The American perception of the police car will forever begin with Ford’s venerable Crown Victoria Police Interceptor. The CVPI has everything that defines an American G-ride: a back seat for perps, enough steel to make it like an I-beam on wheels, and a snarling V8 to launch at the bad guys. As a friend of mine puts it, “The 0-60 [mph] is only so-so but, for what it is, 70 to 100 is spectacular.”
The key phrase is, “… for what it is…” While surprisingly quick for a four-door sedan, the big cruisers are seriously outgunned when compared to modern high performance cars. In my circuit, there were several cars that handily outran local law enforcement. For a number of police pursuits, there simply isn’t a police car that can keep up.
That’s changing. With the resurgence of street racing, fueled by movies—I can’t make myself call it a ‘film’—such as the Fast and Furious franchise, it’s become increasingly important to field patrol vehicles that are intimidating enough to deter people from running and fast enough to stage a serious pursuit if that choice is made.
Fighting Fire With Fire
Some agencies throughout the world have focused more on the public relations side of matters, combining both intimidation and a “coolness factor” of high-end cars to reach out to the street racing crowd and bring them back into the fold of lawful driving. Take, for example, the Lotus Exige patrol car loaned to the Bankston police in New South Wales. A follow-up to a similar program in the UK, Lotus lent an Exige to the Norfolk Constabulary. The turbocharged 4-cylinder Exige weighs next-to-nothing and will zing to 60 mph with the same feel as a launched rubber band. I wouldn’t want to PIT (pursuit intervention technique) anyone while driving an Exige, but then again, I wouldn’t want to be the poor suspect trying to out-corner one, either.
Similarly, Ferrari provided a special liveried 612 Scaglietti HGTS (as in, “Handling GTS package”) for the UK leg of an international Ferrari relay that spanned the globe in 2007, celebrating the 60th anniversary of Enzo Ferrari’s first car. Although it’s unlikely the light-bar-equipped Scaglietti stepped out of the caravan long enough to pounce on any stray speeders, it was used to help promote the UK’s “Think” campaign on road safety, and doubtless, it was an attention-getter.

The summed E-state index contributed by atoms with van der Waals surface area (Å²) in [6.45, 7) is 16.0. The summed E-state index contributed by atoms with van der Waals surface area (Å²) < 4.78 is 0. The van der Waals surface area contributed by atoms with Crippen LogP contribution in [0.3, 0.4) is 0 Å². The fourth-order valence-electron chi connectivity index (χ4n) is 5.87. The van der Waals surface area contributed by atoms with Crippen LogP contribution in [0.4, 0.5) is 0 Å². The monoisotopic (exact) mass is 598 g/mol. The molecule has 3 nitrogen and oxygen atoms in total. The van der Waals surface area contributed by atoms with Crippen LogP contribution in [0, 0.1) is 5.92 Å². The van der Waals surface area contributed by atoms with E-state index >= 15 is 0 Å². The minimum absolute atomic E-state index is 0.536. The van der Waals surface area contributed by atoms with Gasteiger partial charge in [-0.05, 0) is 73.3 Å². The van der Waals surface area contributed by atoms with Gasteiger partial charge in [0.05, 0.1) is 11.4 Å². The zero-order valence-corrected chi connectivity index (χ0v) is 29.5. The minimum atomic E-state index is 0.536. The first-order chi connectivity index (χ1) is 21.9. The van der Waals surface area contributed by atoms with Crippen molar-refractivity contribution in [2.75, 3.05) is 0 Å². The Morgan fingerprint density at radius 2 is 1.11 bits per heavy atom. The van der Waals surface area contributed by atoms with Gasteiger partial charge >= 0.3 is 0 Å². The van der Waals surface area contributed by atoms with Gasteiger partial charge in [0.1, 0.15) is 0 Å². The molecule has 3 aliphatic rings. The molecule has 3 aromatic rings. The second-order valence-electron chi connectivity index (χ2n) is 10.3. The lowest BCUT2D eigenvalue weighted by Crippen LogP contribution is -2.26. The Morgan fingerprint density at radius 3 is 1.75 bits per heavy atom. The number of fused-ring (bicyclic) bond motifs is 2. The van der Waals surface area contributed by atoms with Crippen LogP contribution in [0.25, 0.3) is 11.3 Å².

More Turbo-Charged Cruisers
Germany focused the road-safety issue more narrowly when they christened the “Tune it Safe!” program. While it’s difficult to overshadow the passionate lines of the Italian Stallion from Modena, the Germans simply applied the customary Teutonic approach to the problem and came out with a pair of efficient, relentless, bestial machines. The first year of the program was accompanied by the introduction of a TechArt-modified Porsche 911 Carrera S. Well-appointed with green Polizei markings and the obligatory light bar, it also has a body kit intended to stabilize the car as it nears its 186 mph top end. Sixty is achieved in a mere 4.5 seconds—about a half-second slower than the Mercedes that screamed along the following year. Tuned by German “supertuner” Brabus, the Mercedes CLS Rocket is aptly named. Instead of the flat-six of the 911, the CLS comes with a potent V12. Not content with merely beating their competition from Stüttgart, Brabus decided to pound the TechArt Porsche by adding a pair of turbochargers that brought the engine’s output to some 730 horsepower and the top end to a click over 229 miles per hour. Not bad for a sedan.
500-Horse Rapid Responder
None of these got the chance to chase down a crook but one exotic has—the Lamborghini Gallardo used by the Italian Carabinieri outside of Rome. Equipped with all the latest high-tech equipment and motivated by a V10 pushing 500 horsepower through AWD, the Gallardo not only pulls patrol duty but it’s also used as a high-speed transport for organs. One of the arguments in favor of the Gallardo is that its great speed makes it an excellent rapid-response vehicle. Severe crashes where seconds count, and its life-saving equipment (such as a defibrillator) has made the difference between life and death. No word on how the light bar affects aerodynamics as it nears 200 mph.
For those of us in the USA, exotics are usually limited to the occasional seized vehicle with “Courtesy of Your Local Drug Dealer” painted tauntingly on the back glass. The good news is that even though the rear-wheel-drive sedan is still standard, the CVPI has been getting progressively more powerful, likely in response to the challenge issued by Dodge’s Charger.
In 2009 trim and an optional Hemi, the Charger kicks out just less than 370 horsepower, in a high-sided, solid-looking package whose headlights squint menacingly at all comers. In places where ramming, going off-road and the ubiquitous PIT maneuver are par for the course, that split-second decision initiated by blue lights when the suspect chooses to floor it, you can almost hear the Charger whisper, “We can do this the easy way, or the hard way.”
View new shotguns and gear that caught our attention in the Tactical Weapons September 2009...
by Tactical Weapons / Sep 20, 2009